The Folly of Syria
Syria is a country spiralling out of control. With an estimated 250,000 + refugees spilling over their borders and 8,000 dead, the current paradigm is increasingly leaning towards a civil war. What started as a peaceful protest in the name of reform quickly transcended into chaos, with a divided opposition calling for a complete political and social upheaval.
The regime has cracked down on protesters. This is not a promise of retaliation, but a reality. A reality felt by political satirist and cartoonist Ali Ferzat, whose cartoons enraged the regime, targeting his hands in a brutal beating. President Bashar Assad’s regime is desperate to keep control of Syria’s major cities, by any means possible. Recent files uncovered by former government official Abdel Majid Baraka, who fled to Turkey with the files taped his back, provide an insight into the strategy of suppression and the lengths the government is going to maintain control.
The core issue is the centralisation of elite power in a country dominated by a minority, divided not only by class, but also by religion. The ruling Alawite (Shii’a) minority controls political power; however, this is not new, the regime has ruled by repression for decades. The very mention of reform, in a country that has only known authoritarianism, sparked a demand for complete political upheaval escalating into a sectarian conflict.
Dictators rule from above and thus rely on pillars of support. The opposition must destroy these pillars in order to disintegrate the regime from below. Take for example the armed forces; the regime relies on the loyalty of the military, which is predominantly Sunni but is ruled by high-ranking Shii’a officers. In order to destroy the pillars that support Assad, the opposition must unite from below. Revolutions are strongest when trade unions push social change, take Tunisia for example. Social cohesion unites the masses.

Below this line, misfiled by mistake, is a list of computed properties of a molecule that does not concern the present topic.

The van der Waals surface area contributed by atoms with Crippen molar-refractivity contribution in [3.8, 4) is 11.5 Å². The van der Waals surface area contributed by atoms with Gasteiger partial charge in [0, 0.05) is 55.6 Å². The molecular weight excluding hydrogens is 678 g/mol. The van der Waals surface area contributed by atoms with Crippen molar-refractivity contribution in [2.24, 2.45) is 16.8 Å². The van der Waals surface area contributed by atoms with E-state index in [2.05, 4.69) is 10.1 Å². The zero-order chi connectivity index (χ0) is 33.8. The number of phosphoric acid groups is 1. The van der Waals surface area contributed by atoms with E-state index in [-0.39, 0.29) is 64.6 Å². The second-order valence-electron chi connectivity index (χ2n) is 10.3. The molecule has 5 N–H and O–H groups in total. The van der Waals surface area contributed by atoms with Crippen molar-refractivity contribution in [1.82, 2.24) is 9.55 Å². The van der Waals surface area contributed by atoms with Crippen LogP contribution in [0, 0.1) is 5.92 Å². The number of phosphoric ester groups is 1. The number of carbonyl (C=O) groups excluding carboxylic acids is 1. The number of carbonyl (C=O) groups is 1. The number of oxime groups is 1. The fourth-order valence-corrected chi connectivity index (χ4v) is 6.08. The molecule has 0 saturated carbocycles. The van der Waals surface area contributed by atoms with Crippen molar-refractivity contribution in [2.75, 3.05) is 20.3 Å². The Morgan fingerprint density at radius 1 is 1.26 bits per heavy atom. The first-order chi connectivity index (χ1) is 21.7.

The opposition has been criticized for lacking ideology and leadership; this is very much the case. Activists are leading on the ground, segmented and lacking centralized direction. However, this is also their strength. The regime cannot crush an unaccountable movement.
External forces are already scrambling to act over the ‘Syrian issue’. Western rhetoric in the New York Times and BBC suggest that it is only a matter of time before the regime falls. However, a Security Council resolution was vetoed by Russia and China stopping the process in its tracks. Despite this, “Friends of Syria” are preparing to act outside of the EU, in order to stop a ‘humanitarian crisis’. While Saudi Arabia, a well-known ally of USA, and Iran, a well known adversary, have both pledged their support for and against Assad.
Still fresh in the minds of the ‘East’ is Libya and how quickly a ‘humanitarian’ mission can become a humanitarian disaster. The West utilized a ‘no fly zone’ as a Western ‘air-force’ or bombing zone, to put it bluntly. Citing a ‘responsibility to protect’ to oust a leader, whom was once an ally, the death toll quickly rose from around 1,500 (before West) to 30-40,000 (after), not to mention widespread chaos, destruction and instability proceeding ‘humanitarian intervention’. Such chaos and instability is, lets not forget, in the interest of the West and their ally in the Middle East Israel, who is just about the only country in the world not to comment on the situation, indicating their passive attitude towards a resolution. One only has to look to Iraq to see the ramifications of instability.
Are Russia and China straining future relations by halting the ‘peace process’? Russia has one of its biggest naval bases on the Syrian coast, and their collusion with the regime has raised many an eyebrow. It is claimed the Russian’s sent Assad the Security Council resolution, who rejected it, only exacerbating the East/West divide; although, the Syrian National Council has promised to maintain relations with the Russian’s.
The question remains whether the opposition will be able to oust Assad independently of intervention? Or is the opening of the corridors of ‘humanitarianism’ by the West simply paving the way for occupation or as our leaders would say ‘liberation’?